Rate of ionospheric plasma being removed at the outer simulation box boundaries and stellar wind plasma being removed at the planet surface.

All Figures

thumbnail Fig. 1

Illustration of how the direction of the IMF and the effective stellar change with distance from the star. vplanet (brown) is the orbital velocity of the planet, vsw,eff (red) is the effective stellar wind direction in the frame of a planet in circular orbit and B (blue) is the IMF direction. The blue spiral lines represent Parker spirals (magnetic field lines). The depicted planet is in an orbit where effective stellar wind and magnetic field are parallel.

Open with DEXTER
In the text
thumbnail Fig. 2

Orientation of the coordinate axes relative to the stellar wind and IMF. The variables v, B, and E refer to the stellar wind velocity, IMF, and electric field respectively of the undisturbed stellar wind, i.e. before the stellar wind interacts with the planet. The equatorial plane refers to the xy plane, the polar plane refers to the xz plane, and the terminator plane refers to the yz plane.

Open with DEXTER
In the text
thumbnail Fig. 3

Ionospheric profiles used in simulation runs. Black solid line: neutral atomic oxygen density (right-hand y scale). Blue dotted line: substellar ionospheric production rate (left-hand y scale). Red dash-dot-dotted line: nightside ionospheric production rate (left-hand y scale).

Open with DEXTER
In the text
thumbnail Fig. 4

Three-dimensional overviews of simulation results for the stellar wind density in the form of intersecting cross-sections for the perpendicular a) and quasiparallel b) simulation run. The density is normalized to the background stellar wind density. Parts of the simulation box have been removed to give a clearer overview. The x, y, and z axes are in units of Rp.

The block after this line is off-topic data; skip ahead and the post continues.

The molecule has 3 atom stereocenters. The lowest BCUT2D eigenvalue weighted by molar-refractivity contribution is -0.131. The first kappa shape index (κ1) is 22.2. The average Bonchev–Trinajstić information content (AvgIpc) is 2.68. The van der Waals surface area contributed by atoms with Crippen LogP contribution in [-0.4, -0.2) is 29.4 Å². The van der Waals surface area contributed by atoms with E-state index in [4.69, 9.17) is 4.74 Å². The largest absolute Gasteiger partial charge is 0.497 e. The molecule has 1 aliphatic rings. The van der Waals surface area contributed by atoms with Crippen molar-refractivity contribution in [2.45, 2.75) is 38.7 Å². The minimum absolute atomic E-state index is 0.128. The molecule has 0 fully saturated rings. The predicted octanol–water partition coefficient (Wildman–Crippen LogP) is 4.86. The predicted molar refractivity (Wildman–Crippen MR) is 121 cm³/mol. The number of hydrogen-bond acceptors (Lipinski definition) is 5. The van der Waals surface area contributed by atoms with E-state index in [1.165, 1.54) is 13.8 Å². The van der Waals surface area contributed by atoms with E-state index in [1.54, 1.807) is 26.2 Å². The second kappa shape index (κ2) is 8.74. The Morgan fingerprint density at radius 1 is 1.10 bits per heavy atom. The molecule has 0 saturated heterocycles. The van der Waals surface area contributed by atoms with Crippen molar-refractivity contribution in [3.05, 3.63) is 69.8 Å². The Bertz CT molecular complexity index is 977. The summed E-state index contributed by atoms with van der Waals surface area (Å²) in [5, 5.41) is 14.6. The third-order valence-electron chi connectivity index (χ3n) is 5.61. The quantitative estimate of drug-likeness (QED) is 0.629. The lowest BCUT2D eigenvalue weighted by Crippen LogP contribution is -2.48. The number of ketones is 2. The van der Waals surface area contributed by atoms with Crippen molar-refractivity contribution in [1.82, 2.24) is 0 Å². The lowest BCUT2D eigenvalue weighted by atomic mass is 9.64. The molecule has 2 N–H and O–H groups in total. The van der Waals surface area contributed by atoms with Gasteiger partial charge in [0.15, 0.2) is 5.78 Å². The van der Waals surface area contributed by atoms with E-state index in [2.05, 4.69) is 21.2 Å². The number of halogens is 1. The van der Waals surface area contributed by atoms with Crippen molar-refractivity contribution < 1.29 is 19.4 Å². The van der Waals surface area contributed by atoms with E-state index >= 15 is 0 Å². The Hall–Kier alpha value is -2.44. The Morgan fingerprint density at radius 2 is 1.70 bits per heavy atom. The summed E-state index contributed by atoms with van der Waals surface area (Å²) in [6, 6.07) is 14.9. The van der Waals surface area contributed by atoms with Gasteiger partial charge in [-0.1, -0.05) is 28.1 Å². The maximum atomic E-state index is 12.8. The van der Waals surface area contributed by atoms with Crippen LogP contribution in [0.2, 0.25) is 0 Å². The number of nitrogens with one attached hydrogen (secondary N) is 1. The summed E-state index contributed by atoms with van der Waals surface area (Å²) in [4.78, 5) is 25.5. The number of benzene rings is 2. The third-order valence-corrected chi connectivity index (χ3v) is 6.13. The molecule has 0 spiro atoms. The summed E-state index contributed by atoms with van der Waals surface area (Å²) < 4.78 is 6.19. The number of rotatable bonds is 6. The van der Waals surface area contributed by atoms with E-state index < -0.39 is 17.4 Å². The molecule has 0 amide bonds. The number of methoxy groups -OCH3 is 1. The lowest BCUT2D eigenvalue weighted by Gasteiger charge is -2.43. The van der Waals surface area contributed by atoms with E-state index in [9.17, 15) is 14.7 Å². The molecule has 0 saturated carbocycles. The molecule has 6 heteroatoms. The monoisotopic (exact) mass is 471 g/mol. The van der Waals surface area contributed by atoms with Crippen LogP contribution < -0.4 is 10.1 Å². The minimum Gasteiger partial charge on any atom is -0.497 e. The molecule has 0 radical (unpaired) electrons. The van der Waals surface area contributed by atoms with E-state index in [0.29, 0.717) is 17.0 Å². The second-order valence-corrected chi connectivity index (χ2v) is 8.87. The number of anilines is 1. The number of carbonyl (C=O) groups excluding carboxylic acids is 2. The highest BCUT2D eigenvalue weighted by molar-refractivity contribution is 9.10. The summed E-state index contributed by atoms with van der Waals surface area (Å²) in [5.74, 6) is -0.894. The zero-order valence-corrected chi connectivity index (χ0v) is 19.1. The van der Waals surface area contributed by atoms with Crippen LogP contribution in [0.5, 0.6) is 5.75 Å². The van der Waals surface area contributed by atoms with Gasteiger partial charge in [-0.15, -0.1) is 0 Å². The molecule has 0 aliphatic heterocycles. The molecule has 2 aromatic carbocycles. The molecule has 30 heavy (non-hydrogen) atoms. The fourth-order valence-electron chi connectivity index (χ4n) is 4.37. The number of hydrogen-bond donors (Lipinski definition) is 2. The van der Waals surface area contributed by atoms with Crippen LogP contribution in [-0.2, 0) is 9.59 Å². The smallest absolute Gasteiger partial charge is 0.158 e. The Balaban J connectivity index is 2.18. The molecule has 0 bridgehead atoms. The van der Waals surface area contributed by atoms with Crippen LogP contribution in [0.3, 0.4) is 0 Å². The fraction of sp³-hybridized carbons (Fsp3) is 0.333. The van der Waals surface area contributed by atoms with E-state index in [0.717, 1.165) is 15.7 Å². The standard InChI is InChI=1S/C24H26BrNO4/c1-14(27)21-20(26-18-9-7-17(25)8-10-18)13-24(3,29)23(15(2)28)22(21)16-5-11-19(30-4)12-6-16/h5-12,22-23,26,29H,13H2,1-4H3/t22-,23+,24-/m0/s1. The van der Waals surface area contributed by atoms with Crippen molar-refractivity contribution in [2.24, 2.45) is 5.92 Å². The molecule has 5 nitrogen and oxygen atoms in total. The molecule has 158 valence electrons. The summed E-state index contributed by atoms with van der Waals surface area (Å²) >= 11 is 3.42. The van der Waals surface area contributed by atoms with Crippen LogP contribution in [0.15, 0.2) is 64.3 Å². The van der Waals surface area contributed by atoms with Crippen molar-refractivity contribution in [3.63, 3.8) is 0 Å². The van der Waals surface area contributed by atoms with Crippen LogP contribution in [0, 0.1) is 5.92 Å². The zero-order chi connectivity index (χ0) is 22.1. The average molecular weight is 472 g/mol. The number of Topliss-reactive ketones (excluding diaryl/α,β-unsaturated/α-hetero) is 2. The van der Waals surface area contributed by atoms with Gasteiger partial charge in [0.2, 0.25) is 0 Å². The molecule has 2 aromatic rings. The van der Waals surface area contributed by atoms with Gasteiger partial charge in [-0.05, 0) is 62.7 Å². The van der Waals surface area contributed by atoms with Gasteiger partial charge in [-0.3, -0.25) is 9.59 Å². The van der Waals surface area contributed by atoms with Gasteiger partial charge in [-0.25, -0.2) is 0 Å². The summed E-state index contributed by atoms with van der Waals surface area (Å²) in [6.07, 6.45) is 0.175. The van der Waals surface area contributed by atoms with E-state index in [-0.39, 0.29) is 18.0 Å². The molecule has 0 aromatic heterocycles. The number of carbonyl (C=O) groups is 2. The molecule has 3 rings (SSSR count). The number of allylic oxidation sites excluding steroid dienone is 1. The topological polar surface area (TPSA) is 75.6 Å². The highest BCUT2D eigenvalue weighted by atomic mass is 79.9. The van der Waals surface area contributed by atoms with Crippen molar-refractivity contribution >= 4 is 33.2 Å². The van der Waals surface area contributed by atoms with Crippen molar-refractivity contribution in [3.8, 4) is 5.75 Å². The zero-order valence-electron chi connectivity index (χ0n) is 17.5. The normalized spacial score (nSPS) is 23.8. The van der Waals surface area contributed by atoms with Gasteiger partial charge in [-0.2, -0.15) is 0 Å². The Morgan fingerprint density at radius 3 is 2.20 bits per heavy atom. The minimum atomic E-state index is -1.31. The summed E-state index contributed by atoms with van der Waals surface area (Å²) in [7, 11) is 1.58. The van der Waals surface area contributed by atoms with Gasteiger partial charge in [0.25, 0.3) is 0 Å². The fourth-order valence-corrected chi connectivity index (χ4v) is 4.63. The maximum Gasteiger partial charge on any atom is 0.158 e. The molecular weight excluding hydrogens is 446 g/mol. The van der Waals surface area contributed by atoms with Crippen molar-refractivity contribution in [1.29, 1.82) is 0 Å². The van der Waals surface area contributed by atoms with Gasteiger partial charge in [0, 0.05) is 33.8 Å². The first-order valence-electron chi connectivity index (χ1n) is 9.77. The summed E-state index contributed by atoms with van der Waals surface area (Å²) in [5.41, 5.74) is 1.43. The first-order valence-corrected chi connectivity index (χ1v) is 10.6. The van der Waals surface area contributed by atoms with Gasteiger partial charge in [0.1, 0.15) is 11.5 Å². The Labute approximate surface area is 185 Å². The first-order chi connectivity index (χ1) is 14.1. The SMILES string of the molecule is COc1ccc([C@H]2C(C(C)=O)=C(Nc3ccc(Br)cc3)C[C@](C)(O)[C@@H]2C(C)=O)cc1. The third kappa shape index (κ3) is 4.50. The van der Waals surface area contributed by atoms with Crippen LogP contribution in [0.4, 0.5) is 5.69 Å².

Open with DEXTER
In the text
thumbnail Fig. 5

Simulation results in the form of equatorial plane cross-sections for the perpendicular (left column), intermediate (middle column), and quasiparallel (right column) simulation run. The first row ac) shows the magnetic field, the second row df) the ionospheric density, the third row gi) the stellar wind density, and the fourth row jl) the stellar wind velocity. The x and y axes are in units of Rp. A selection of magnetic field lines have been added to ac).

Open with DEXTER
In the text
thumbnail Fig. 6

Simulation results in the form of polar plane cross-sections for the perpendicular (left column), intermediate (middle column), and quasiparallel (right column) simulation run. The first row ac) shows the magnetic field, the second row df) the ionospheric density, and the third row gi) the stellar wind density. The x and z axes are in units of Rp. A selection of ion trajectories (red) originating in the higher south pole ionosphere and projected on to the polar plane have been added to df). The trajectories in f) are identical to those in Fig. 8a.

Open with DEXTER
In the text
thumbnail Fig. 7

Simulation results in the form of polar plane cross-sections for the perpendicular (left column), intermediate (middle column), and quasiparallel (right column) simulation run. The first row ac) shows the electric field and the second row df) the stellar wind velocity. The x and z axes are in units of Rp.

Open with DEXTER
In the text
thumbnail Fig. 8

Simulation results in the form of terminator cross-sections for the quasiparallel run. Figure a) (left) is the ionospheric density and b) (right) is the ionospheric velocity. The y and z axes are in units of Rp. A selection of ion trajectories (red) originating in the higher south pole ionosphere and projected on to the terminator plane have been added to a). The same trajectories have been added to Fig. 6f.

Open with DEXTER
In the text